Click Start, and then click Control Panel. Alternatively, point to Settings, and then click Control Panel.

2.


Double-click Add or Remove Programs.

3.


Click Add/Remove Windows Components.

4.


Click to clear the Indexing Service check box to remove the Indexing Service.

5.


Complete the Windows Components Wizard by following the instructions on the screen.

Impact of Workaround: If this service is removed, all search functionality is provided by traversing the folder hierarchy and scanning each file for the requested string and search responses will be slower. If the MMC Indexing Service snap-in is used to create a new catalog, the catalog will remain offline until this service is started.


Disable the Indexing Service extensions from IIS on Windows 2003 running IIS 6.0

If the Indexing Service extensions are no longer needed, you could disable it by following this procedure.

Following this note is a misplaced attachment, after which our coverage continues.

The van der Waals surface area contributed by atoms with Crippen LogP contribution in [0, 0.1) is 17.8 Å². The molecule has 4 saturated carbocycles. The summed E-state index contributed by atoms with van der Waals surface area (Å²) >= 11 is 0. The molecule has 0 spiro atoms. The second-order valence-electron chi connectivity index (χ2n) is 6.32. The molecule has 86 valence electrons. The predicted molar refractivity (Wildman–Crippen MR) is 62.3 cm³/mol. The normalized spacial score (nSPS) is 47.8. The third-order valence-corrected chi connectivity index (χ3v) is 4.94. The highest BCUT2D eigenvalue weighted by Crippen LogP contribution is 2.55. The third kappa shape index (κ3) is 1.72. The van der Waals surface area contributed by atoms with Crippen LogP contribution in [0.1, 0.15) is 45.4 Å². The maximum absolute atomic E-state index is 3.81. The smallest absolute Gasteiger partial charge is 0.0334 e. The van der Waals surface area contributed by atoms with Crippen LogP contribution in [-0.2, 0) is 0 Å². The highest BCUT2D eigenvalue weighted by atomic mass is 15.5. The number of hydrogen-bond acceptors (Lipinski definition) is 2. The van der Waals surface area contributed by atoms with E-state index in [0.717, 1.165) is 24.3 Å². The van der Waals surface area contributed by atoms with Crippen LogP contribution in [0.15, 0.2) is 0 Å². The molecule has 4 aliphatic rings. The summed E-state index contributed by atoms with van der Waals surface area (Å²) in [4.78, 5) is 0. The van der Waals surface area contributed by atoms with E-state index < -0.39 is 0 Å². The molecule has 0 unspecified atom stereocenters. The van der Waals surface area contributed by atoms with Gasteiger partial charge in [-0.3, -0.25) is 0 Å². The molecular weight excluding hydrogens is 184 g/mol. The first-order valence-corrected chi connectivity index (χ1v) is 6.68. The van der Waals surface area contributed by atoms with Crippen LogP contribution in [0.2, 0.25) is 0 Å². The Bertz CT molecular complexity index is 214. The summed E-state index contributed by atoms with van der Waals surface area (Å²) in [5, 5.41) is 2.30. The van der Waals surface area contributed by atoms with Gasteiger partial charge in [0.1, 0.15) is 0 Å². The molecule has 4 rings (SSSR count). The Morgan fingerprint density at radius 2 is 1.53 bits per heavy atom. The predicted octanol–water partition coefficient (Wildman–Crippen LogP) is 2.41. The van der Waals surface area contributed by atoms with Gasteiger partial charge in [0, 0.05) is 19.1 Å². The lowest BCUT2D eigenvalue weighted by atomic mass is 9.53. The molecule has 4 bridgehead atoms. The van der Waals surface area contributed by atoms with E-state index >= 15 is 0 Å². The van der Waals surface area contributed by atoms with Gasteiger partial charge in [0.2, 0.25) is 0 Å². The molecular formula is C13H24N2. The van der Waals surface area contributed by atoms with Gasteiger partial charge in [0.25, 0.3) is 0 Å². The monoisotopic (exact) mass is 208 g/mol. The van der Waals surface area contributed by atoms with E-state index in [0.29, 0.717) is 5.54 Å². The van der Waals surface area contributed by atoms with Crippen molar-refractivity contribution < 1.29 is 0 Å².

To configure components and services:

1.


Double-click Administrative Tools.

2.


Double-click Internet Information Services.

3.


Click Web Service Extensions.

4.


Click Indexing Service.

5.


Click Prohibit.

Impact of Workaround: If this service extension is removed, all search functionality is provided by traversing the folder hierarchy and scanning each file for the requested string and search responses will be slower. If the MMC Indexing Service snap-in is used to create a new catalog, the catalog will remain offline until this service is started.
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FAQ for Microsoft Indexing Service Vulnerability - CVE-2006-0032:

What is the scope of the vulnerability?
There is an information disclosure vulnerability in Indexing Service because of the way that it handles query validation. The vulnerability could allow an attacker to run client-side script on behalf of a user. The script could spoof content, disclose information, or take any action that the user could take on the affected Web site.

What causes the vulnerability?
The Indexing Service does not properly validate query parameters, creating the possibility of cross-site scripting.

What is Indexing Service?